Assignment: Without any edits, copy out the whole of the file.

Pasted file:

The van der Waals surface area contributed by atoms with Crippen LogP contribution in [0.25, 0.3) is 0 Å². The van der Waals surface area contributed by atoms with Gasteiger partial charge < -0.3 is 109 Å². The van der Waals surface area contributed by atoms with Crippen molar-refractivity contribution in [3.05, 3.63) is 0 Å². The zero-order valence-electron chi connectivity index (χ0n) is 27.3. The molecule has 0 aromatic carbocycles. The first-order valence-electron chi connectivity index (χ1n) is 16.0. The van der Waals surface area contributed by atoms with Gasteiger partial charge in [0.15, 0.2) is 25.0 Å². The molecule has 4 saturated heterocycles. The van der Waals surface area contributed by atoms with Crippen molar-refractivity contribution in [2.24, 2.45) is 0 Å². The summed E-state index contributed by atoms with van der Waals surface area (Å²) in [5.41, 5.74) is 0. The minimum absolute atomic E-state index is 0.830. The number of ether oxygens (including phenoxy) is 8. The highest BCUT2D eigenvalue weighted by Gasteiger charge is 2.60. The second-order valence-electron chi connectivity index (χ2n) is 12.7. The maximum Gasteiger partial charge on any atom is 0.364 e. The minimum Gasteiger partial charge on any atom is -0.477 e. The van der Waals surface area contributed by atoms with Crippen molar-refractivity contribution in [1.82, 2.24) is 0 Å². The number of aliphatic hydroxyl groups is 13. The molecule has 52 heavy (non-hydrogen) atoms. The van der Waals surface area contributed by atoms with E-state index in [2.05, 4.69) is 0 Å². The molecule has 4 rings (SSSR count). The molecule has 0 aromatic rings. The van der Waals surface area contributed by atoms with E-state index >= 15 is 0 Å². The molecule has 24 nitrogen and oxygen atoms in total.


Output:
The van der Waals surface area contributed by atoms with Crippen LogP contribution in [0.25, 0.3) is 0 Å². The van der Waals surface area contributed by atoms with Gasteiger partial charge < -0.3 is 109 Å². The van der Waals surface area contributed by atoms with Crippen molar-refractivity contribution in [3.05, 3.63) is 0 Å². The zero-order valence-electron chi connectivity index (χ0n) is 27.3. The molecule has 0 aromatic carbocycles. The first-order valence-electron chi connectivity index (χ1n) is 16.0. The van der Waals surface area contributed by atoms with Gasteiger partial charge in [0.15, 0.2) is 25.0 Å². The molecule has 4 saturated heterocycles. The van der Waals surface area contributed by atoms with Crippen molar-refractivity contribution in [2.24, 2.45) is 0 Å². The summed E-state index contributed by atoms with van der Waals surface area (Å²) in [5.41, 5.74) is 0. The minimum absolute atomic E-state index is 0.830. The number of ether oxygens (including phenoxy) is 8. The highest BCUT2D eigenvalue weighted by Gasteiger charge is 2.60. The second-order valence-electron chi connectivity index (χ2n) is 12.7. The maximum Gasteiger partial charge on any atom is 0.364 e. The minimum Gasteiger partial charge on any atom is -0.477 e. The van der Waals surface area contributed by atoms with Crippen molar-refractivity contribution in [1.82, 2.24) is 0 Å². The number of aliphatic hydroxyl groups is 13. The molecule has 52 heavy (non-hydrogen) atoms. The van der Waals surface area contributed by atoms with E-state index in [2.05, 4.69) is 0 Å². The molecule has 4 rings (SSSR count). The molecule has 0 aromatic rings. The van der Waals surface area contributed by atoms with E-state index >= 15 is 0 Å². The molecule has 24 nitrogen and oxygen atoms in total.